I’m a big fan of single cup coffee brewers for home, but what about when you want coffee in a place where you can’t plug anything in? French press coffee makers give you an affordable, easy way to make a few cups of coffee anywhere you can boil water.
They’re great for camping trips, travel and also for making coffee at a workplace that doesn’t provide it (or provides coffee you don’t like). And you might find you love the taste of how they brew coffee. Here’s how to use a French press coffee maker.
Care and maintenance
French presses are dishwasher safe, and each should come with the best instructions for cleaning that particular model, so be sure to consult your specific manual. For cleaning on the go, without a dishwasher:
- Put a tiny bit of dishwashing liquid in the carafe
- Fill the carafe with water and swish the soapy water around
- Put the plunger on top and slowly depress it and pull it up several times to get the dishwater all through the filter
- Remove the filter, which will most likely still smell coffee-ish at this point, which means it’s not clean. Take a sponge or stiff brush, dip it in the soapy water, and gently clean the filter. It shouldn’t take much – once it smells like metal or nothing at all, you’re done.
- Empty and rinse the carafe.
- Gently dry (or allow to dry) everything so nothing can mildew when you put the plunger apparatus back on.
- Put the plunger back on.
Some models have glass carafes and some have plastic (polycarbonate). The glass ones obviously can break, so if you want one you can toss in a suitcase or backpack, I would recommend the polycarbonate models. The permanent filter should be the only part you ever need to replace.
Check out How to Make a Cheap Homemade Mocha
How to Use a French Press
It looks like a lot of steps, but once you get the hang of it, it’s really simple. First, you need coarse ground coffee beans for your French press. Finer grinds can make the coffee too strong, and will also slip through the filter and create sediment in the bottom of your cup. (If you like coffee super-strong, use coarse grounds and let it brew longer.)
- Remove the whole plunger apparatus from the press.
- Spoon the correct amount of grounds for the number of cups you’re making into the bottom of the carafe. Finding the right amount for your taste buds may take some experimentation, but your press should have a suggested amount in the instructions.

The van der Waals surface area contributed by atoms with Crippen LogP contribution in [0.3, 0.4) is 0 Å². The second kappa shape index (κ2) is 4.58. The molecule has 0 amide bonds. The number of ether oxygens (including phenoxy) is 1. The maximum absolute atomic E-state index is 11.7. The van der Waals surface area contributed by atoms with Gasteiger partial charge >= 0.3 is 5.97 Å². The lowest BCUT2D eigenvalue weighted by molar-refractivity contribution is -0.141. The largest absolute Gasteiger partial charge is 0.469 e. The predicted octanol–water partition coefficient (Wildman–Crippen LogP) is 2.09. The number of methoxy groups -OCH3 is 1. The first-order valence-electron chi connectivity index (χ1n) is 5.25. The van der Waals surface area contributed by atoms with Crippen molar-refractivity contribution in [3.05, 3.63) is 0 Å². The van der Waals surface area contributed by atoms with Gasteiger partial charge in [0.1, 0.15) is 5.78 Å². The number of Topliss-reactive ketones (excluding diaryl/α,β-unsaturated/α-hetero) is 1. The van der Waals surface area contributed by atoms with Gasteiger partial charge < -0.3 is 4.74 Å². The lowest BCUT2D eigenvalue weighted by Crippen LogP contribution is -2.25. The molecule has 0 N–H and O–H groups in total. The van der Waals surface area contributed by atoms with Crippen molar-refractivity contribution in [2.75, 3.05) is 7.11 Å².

- Fill the carafe with hot (not quite boiling) water, up to about one inch from the top if you’re using the whole thing (you can use less water to make fewer cups). To get the right water temperature, either boil water and let it cool for about thirty seconds, or you can use one of those hot taps that come on some water coolers and office coffee machines if you have it.
- Stir the grounds gently with a non-metal spoon so they’re all submerged (they’ll float at the top, but all the grounds should be wet). Metal spoons can damage the carafe, so use a wooden or plastic one.
- The plunger apparatus should be in the “up” position, with the plunger pulled all the way up and the filter and everything else near the top. Put this on top of the carafe to seal in the brew. If you didn’t fill the carafe completely because you’re making fewer cups, gently depress the plunger until it’s just above the water line.
- Let it brew for the amount of time the directions specify – four minutes should be plenty. For extra flavor, you can swirl the brew around once more.
- Turn the spout away from you. Slowly, gently press the plunger down to the bottom. Now the grounds are trapped under the filter and above them you have a carafe of brewed coffee.
- Let it sit for 30 seconds.
- Holding the top on the carafe with one hand (just to be sure it doesn’t fall off), pour the coffee out of the spout.
- Drink and enjoy.
Once you’ve brewed a carafe, you should pour all the coffee immediately rather than let it sit in contact with the grounds in the carafe. If you’re not drinking it all immediately, transfer it to a thermos or similar container to drink later.